During the 60s and 70s South Vietnamese musicians took to playing rock music, sometimes in its rawest form. They played covers of American hits as well as originals that included propaganda songs and ballads about the impact of the war on Vietnamese life.
Mark Gergis from Sublime Frequencies who has re-released some of this music, sums it up:
When the electric guitar hit the streets of Saigon, Vietnamese renditions of contemporary instrumental trends such as surf-rock, beat and twist soon emerged, followed by some pretty deep soul sounds inspired by Motown radio hits as well as funk grooves brought on by James Brown and his contemporaries. By the mid-1960s, Vietnam had been ravaged by war for years. American GIs had become a standard fixture in Saigon, as did many of the cultural artefacts they brought with them. This certainly included the music. The sounds of rock and roll dominated the radio waves, and Saigon nightclubs were teeming with new sounds.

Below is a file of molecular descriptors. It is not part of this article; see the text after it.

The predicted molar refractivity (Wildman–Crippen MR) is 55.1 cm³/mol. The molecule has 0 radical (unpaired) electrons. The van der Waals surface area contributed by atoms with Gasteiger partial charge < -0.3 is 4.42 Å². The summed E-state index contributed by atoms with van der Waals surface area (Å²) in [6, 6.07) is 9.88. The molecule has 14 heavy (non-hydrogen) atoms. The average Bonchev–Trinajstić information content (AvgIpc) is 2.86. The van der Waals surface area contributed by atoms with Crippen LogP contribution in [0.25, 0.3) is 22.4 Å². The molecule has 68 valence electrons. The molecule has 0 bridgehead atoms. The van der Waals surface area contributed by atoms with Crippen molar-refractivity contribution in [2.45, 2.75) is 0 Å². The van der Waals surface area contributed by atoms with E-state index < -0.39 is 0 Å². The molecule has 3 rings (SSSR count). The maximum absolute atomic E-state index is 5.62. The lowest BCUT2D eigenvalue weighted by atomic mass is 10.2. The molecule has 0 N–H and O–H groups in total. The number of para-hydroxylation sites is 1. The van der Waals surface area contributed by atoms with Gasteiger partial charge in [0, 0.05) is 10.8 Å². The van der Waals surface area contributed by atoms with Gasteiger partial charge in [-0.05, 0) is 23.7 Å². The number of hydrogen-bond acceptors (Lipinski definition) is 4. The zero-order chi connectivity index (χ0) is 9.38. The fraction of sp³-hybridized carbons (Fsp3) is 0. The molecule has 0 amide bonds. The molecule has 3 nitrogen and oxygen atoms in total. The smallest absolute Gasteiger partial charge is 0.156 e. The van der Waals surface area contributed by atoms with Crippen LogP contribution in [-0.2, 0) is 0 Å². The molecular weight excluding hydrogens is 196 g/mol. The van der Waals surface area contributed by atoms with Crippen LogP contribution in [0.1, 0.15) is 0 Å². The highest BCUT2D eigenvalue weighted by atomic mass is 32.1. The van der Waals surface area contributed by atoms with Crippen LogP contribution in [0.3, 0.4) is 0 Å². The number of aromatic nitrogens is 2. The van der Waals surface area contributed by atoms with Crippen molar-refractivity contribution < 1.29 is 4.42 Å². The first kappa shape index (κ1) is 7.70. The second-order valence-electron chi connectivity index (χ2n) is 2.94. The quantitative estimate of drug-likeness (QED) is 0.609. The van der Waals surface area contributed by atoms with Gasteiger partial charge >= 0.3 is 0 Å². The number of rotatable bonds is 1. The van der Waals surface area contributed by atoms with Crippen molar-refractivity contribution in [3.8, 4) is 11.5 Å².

These days many of those songs continue to be performed, particularly by the entertainers who left Vietnam and settled in the West.
Born and raised in Australia, Sheila Pham set out to learn about the music of Vietnam during the war. She wanted to learn more about her musical heritage and her journey eventually led her home, where she discovered her mother's surprising involvement with the music of the Vietnam War.
Interviewees include US-based researcher Jason Gibbs; Mark Gergis, the American musician who compiled Saigon Rock and Soul; Bich Loan Phan, lead singer of the CBC Band; Nam Loc, Vietnamese entertainer and MC of 'Mot Thoi De Nho'; Kim Tran, Sheila Pham’s mother; and Hoang Liem, guitarist with Saigon band Shotgun (1968-1975).
Music details in the Transcript field. Click on 'Show' on the right-hand side of the screen.